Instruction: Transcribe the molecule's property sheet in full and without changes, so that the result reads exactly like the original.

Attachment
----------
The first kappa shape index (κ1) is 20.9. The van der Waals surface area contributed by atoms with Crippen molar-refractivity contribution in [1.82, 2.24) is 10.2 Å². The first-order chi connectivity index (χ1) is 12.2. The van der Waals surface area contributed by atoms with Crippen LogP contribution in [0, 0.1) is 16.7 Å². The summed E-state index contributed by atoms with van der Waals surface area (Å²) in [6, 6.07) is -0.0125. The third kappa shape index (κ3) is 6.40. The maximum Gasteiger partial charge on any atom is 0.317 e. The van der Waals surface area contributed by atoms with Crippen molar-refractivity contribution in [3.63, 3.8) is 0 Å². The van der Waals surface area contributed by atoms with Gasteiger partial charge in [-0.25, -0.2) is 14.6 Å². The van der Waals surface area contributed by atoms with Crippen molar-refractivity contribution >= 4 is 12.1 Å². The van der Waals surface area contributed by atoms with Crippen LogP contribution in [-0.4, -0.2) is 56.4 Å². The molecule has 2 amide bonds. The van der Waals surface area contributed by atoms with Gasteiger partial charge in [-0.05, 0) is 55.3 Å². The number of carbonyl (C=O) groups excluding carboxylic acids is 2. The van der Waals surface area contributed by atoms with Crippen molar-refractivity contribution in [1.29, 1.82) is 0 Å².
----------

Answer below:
The first kappa shape index (κ1) is 20.9. The van der Waals surface area contributed by atoms with Crippen molar-refractivity contribution in [1.82, 2.24) is 10.2 Å². The first-order chi connectivity index (χ1) is 12.2. The van der Waals surface area contributed by atoms with Crippen LogP contribution in [0, 0.1) is 16.7 Å². The summed E-state index contributed by atoms with van der Waals surface area (Å²) in [6, 6.07) is -0.0125. The third kappa shape index (κ3) is 6.40. The maximum Gasteiger partial charge on any atom is 0.317 e. The van der Waals surface area contributed by atoms with Crippen molar-refractivity contribution in [3.63, 3.8) is 0 Å². The van der Waals surface area contributed by atoms with Gasteiger partial charge in [-0.25, -0.2) is 14.6 Å². The van der Waals surface area contributed by atoms with Crippen molar-refractivity contribution >= 4 is 12.1 Å². The van der Waals surface area contributed by atoms with Crippen LogP contribution in [-0.4, -0.2) is 56.4 Å². The molecule has 2 amide bonds. The van der Waals surface area contributed by atoms with Gasteiger partial charge in [-0.05, 0) is 55.3 Å². The number of carbonyl (C=O) groups excluding carboxylic acids is 2. The van der Waals surface area contributed by atoms with Crippen molar-refractivity contribution in [1.29, 1.82) is 0 Å².